When sheep and goats have stomach diseases their droppings usually become soft, watery and smelly. There are many conditions that cause diarrhoea. These include colibacillosis, paratyphoid, Johne's disease, Rift Valley fever (Slenkdalkoors), coccidiosis, worms and poisonous plants.
This condition is caused by a germ (bacteria). It usually affects lambs/kids under 2 weeks of age. This age group is usually affected because of one or more of the following reasons:
The germ causing colibacillosis is present in the droppings of sick sheep and goats. When lambs/kids eat food or drink water contaminated with these droppings they get sick.
The animals are depressed and not eating. They have a watery, whitish-yellow or greyish diarrhoea that is known as "white scours". The umbilical cord is sometimes red and swollen. The back legs are dirty with droppings. Lambs/kids usually die as a result of dehydration.
There are no exact signs. The gut is usually redder than normal and filled with a greyish to yellowish liquid.
Colibacillosis can be treated with antibiotics. It is important to give sick lambs/kids sufficient water and electrolytes to prevent them from dying of dehydration. Ewes and does can be vaccinated 6 to 8 weeks before birth to protect their lambs/kids.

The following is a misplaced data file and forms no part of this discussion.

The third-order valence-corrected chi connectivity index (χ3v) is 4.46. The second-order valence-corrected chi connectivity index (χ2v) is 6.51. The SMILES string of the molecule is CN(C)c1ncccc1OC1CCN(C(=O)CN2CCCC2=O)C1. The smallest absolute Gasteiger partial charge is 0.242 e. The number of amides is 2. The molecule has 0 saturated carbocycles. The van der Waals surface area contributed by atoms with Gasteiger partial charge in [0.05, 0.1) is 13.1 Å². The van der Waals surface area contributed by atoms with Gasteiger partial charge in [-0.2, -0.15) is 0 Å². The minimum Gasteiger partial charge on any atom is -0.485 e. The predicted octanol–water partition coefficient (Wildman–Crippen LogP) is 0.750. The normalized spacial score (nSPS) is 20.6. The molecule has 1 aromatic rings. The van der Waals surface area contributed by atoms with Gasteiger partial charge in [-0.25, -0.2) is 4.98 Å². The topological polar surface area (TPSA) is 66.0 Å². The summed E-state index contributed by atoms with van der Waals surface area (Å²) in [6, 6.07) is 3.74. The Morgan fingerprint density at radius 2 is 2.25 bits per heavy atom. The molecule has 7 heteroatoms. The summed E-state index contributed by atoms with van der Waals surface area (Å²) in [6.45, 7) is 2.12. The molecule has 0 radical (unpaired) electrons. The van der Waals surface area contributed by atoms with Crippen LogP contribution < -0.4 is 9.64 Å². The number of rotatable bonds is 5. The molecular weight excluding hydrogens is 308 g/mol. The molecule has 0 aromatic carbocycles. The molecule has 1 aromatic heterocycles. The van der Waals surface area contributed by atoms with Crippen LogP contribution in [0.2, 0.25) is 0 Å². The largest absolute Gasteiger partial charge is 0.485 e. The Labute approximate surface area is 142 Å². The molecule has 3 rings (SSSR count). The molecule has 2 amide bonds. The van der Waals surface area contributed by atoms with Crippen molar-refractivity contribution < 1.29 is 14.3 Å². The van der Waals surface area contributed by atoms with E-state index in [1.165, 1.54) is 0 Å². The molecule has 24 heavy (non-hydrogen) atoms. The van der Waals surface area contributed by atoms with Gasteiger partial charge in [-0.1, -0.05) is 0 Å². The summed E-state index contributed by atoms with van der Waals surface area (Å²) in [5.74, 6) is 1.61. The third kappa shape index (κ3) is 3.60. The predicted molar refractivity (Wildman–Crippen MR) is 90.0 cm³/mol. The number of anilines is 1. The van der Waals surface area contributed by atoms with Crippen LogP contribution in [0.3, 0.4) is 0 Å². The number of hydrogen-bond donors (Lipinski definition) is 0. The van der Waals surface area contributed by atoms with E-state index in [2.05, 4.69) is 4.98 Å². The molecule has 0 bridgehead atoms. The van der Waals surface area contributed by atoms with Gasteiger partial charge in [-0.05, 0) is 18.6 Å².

This disease is caused by a germ (bacteria). It usually affects older lambs and 2- to 4-tooth sheep and goats (1 to 2 years of age). The reasons for this include one or more of the following:
High numbers of Salmonella germs present in the environment, e.g. at the abattoir or feedlot.
They have a fever and do not eat. A watery green diarrhoea that is sometimes spotted with blood can be seen. They usually die within 7 days from dehydration or septicaemia. If they do not die within 7.
Sheep and goats have diarrhoea and become weak and dehydrated. In severe cases animals could die.
Gut is filled with a watery, foul-smelling liquid. Parts of the plant are sometimes found in the stomach.
Immediate treatment consists of giving enough clean drinking water. Giving activated charcoal sometimes also helps. If possible, take the animals to alternative grazing where poisonous plants do not occur.
Inspect your farm regularly for poisonous plants and remove them. Ensure that sheep and goats have enough food so that they need not eat the poisonous plants. Take special care when bringing new animals onto your farm, because they would not yet know to avoid poisonous plants and are most likely to be affected. Also take special care during early spring when some poisonous plants start to grow before green grass becomes available.
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